The eastern members of sect. Alectoroctonum

Section Alectoroctonum is a section of New World Euphorbias that is generally distinguished from many other groups by having petal-like appendages and not possessing any particular specialized characteristics. The group is quite diverse and may form herbs, shrubs, or even succulents (see E. antisyphilitica). They are so diverse that the seem to hold the middle-ground between many of the better-defined groups of US Euphorbias like sect. Anisophyllum and subg. Esula. They generally have dichasial branching like members of subg. Esula, but the bracts are generally similar enough to the stem leaves that they evade notice (except in species like E. marginata). They generally have alternate leaves below, but some have lower stems so reduced so as to only produce opposite leaves (see E. macropus). Furthermore, the group may be confused with members of sect. Nummulariopsis. Section Alectoroctonum is best learned by simply learning the main species in the group and comparing to others outside the group. There is some continuity, but it is difficult to define.

Here, I am considering the species in states east of Texas. Observations from the area.

Euphorbia marginata

Photo credit: Sam Kieschnick (click here for observation).

Euphorbia graminea

Photo credit (left): Jay Keller (click here for observation). Photo credit (right): Jay Keller (click here for observation).

Euphorbia polyphylla

Photo credit (left): Jay Keller (click here for observation). Photo credit (right): Jay Keller (click here for observation).

Euphorbia ipecacuanhae


Photo credit (upper left): Rob Van Epps (click here for observation). Photo credit (upper right): Michael Ellis (click here for observation).
Photo credit (lower left): Jason Hafstad (click here for observation). Photo credit (lower right): Joshua Tewksbury (click here for observation).

Euphorbia exserta

Photo credit (left): ericpo1 (click here for observation). Photo credit (right): Jay Keller (click here for observation).

Euphorbia mercurialina

Photo credit (left): Erin Faulkner (click here for observation). Photo credit (right): Jonathan (JC) Carpenter (click here for observation).

Euphorbia curtisii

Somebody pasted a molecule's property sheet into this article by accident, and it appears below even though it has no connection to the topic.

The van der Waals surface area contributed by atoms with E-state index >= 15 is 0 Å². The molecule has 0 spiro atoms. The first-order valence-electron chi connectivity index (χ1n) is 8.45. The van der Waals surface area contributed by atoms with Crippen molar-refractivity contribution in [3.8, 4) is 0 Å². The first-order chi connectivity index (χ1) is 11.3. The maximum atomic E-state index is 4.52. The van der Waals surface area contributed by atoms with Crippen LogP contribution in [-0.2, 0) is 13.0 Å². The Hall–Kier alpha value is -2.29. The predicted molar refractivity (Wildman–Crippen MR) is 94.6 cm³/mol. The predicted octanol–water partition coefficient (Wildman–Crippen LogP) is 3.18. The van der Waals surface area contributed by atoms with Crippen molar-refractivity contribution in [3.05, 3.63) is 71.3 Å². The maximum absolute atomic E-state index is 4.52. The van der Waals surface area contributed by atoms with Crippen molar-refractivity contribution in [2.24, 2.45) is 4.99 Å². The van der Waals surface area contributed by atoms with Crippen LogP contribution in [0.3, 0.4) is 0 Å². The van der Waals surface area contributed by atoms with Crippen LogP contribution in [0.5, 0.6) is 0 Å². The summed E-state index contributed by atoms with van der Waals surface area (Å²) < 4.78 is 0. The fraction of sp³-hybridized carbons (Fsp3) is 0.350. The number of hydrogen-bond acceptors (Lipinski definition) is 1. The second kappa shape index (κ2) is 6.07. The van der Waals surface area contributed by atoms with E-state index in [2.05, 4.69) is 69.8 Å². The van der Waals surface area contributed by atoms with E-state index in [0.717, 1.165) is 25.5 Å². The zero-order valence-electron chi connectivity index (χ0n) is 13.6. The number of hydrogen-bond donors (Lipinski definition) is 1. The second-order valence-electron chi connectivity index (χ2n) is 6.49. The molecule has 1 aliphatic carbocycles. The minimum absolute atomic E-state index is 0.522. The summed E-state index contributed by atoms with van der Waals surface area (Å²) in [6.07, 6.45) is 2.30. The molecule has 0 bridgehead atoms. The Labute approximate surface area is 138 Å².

Photo credit (upper left): Andy Newman (click here for observation). Photo credit (upper right): jtuttle (click here for observation).
Photo credit (lower left): whiteoak (click here for observation). Photo credit (lower right): whiteoak (click here for observation).

Euphorbia hexagona

Photo credit: Brush F (click here for observation).

Euphorbia corollata complex
The photos bellow appear to represent true examples of their respective species. However, many populations are very difficult to determine. Some seem intermediate while others seem to represent distinct entities. There is at least one undescribed species represented in this group.

Euphorbia discoidalis

Photo credit (upper left): cwarneke (click here for observation). Photo credit (upper right): howardhorne (click here for observation).

Euphorbia pubentissima

Photo credit: Janet Wright (click here for observation).

Euphorbia corollata


Photo credit (upper left): Janet Wright (click here for observation). Photo credit (upper right): Alvin Diamond (click here for observation).
Photo credit (lower left): Kit Howard (click here for observation). Photo credit (lower right): Nathan Taylor (click here for observation).

References to look into:
https://link.springer.com/article/10.1007/BF03030498
https://www.tandfonline.com/doi/abs/10.1080/00173139709362584
https://www.journals.uchicago.edu/doi/abs/10.1086/297457

Posted by nathantaylor nathantaylor, May 06, 2019 04:23

Comments

No comments yet.

Add a Comment

Sign In or Sign Up to add comments

Is this inappropriate, spam, or offensive? Add a Flag